Rapunzel’s Revenge, by Shannon and Dean Hale, and Nathan Hale

Rapunzel’s Revenge succeeds at everything: gorgeous, lush artwork; an imaginative and unashamedly – but not polemic – feminist take on the fairy tale; a beautifully-written script; a fictional setting that plays with all the best tropes of the Old West while acknowledging the actual ethnic composition of that West; endearing, flawed good guys; selfish, human bad guys; a controlling, horribly believable villain; and a heroine who takes care of business by using her hair to whip, lasso and acrobatically disable prison bars, evil-doers, and a huge freaking sea-serpent.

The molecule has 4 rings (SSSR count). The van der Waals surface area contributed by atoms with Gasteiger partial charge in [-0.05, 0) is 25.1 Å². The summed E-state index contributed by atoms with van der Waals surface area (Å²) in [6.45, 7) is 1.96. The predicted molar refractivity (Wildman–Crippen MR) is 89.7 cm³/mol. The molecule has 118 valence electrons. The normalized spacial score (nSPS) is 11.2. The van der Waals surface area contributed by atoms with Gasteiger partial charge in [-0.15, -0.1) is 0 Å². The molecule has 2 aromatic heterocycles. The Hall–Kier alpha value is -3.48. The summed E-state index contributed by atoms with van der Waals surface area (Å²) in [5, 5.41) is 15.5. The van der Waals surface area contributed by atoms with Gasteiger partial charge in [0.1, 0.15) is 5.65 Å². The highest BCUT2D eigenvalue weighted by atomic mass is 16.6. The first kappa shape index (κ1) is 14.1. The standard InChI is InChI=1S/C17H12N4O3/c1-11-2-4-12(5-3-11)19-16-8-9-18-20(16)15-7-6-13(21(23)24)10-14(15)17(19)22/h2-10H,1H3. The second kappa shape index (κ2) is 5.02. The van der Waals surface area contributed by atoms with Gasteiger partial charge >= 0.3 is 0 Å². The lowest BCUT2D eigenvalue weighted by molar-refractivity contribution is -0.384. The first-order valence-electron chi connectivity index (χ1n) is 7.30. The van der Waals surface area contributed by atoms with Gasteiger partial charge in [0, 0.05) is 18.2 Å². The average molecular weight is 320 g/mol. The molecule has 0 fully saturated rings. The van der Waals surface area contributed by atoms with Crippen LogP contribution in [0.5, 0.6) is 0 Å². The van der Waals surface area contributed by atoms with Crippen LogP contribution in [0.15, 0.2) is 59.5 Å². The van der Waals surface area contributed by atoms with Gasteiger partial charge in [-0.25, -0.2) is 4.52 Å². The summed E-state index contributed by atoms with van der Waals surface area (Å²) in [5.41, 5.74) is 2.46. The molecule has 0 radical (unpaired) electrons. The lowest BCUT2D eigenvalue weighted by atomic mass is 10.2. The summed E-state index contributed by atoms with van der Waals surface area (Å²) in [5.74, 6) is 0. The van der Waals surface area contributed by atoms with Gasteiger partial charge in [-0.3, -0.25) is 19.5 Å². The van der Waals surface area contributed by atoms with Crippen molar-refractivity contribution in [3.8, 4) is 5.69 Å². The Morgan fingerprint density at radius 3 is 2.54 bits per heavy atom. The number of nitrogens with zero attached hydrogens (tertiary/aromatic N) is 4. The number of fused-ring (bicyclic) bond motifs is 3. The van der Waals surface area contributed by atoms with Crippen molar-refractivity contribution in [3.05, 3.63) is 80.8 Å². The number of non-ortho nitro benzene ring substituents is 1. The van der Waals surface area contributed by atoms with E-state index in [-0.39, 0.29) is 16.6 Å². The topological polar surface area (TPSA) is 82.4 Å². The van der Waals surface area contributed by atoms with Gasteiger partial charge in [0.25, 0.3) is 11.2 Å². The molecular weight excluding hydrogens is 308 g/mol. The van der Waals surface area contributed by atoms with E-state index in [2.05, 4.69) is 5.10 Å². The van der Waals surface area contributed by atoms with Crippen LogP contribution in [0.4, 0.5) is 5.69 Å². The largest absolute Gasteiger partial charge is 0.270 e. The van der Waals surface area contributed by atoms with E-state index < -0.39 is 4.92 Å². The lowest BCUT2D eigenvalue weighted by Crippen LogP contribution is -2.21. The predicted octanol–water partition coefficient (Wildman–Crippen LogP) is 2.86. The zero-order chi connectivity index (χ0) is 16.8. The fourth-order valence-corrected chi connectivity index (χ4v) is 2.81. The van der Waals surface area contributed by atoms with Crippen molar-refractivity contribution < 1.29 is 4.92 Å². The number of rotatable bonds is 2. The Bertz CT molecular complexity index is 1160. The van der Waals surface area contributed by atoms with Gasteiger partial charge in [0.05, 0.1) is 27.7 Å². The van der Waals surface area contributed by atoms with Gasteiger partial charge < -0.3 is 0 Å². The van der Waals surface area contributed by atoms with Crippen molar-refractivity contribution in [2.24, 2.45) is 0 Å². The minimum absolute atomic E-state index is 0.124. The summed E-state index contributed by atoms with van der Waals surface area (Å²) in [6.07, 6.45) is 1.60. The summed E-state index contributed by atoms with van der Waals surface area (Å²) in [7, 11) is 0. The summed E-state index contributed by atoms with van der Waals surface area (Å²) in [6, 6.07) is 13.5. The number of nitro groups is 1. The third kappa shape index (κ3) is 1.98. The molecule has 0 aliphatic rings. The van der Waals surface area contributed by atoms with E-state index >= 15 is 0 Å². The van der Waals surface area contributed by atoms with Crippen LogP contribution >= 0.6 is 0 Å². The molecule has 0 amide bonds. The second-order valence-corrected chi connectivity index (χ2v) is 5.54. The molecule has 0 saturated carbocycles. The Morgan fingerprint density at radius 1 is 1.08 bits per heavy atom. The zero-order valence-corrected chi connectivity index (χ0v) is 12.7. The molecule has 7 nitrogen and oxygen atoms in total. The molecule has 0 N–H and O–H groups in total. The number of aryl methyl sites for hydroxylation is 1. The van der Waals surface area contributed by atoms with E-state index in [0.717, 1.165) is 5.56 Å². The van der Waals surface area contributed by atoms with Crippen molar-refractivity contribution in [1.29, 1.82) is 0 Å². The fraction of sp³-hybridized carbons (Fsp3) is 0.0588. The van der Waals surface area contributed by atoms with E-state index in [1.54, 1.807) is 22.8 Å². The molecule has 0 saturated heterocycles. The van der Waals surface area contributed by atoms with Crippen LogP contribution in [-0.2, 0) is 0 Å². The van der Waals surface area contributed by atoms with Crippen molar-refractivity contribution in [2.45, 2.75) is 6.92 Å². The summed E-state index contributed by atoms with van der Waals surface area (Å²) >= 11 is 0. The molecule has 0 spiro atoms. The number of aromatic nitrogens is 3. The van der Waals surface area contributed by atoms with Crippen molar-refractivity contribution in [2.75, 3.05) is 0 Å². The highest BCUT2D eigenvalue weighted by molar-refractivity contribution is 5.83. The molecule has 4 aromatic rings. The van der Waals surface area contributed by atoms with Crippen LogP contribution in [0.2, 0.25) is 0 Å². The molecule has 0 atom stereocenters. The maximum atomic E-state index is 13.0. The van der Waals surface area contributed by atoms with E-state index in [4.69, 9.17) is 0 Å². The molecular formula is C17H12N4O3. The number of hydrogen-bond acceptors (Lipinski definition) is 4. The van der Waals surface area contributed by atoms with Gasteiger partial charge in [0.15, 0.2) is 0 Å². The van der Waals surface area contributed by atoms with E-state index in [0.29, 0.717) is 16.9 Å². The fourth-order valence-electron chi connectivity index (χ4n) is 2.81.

Violence: Killing of some nasty beasties and some fighting (one probably-death)

Sexualised violence: None.

Gender: It’s wonderful. There are multiple characters, both female and male (both female and male and of colour!) with diverse personalities and contributions to the tale. Rapunzel herself is a delight.

Bechdel-Wallace Test: Passes on all three counts.

Parents should be aware: That their kids might well insist on growing their hair long in order to weaponise it.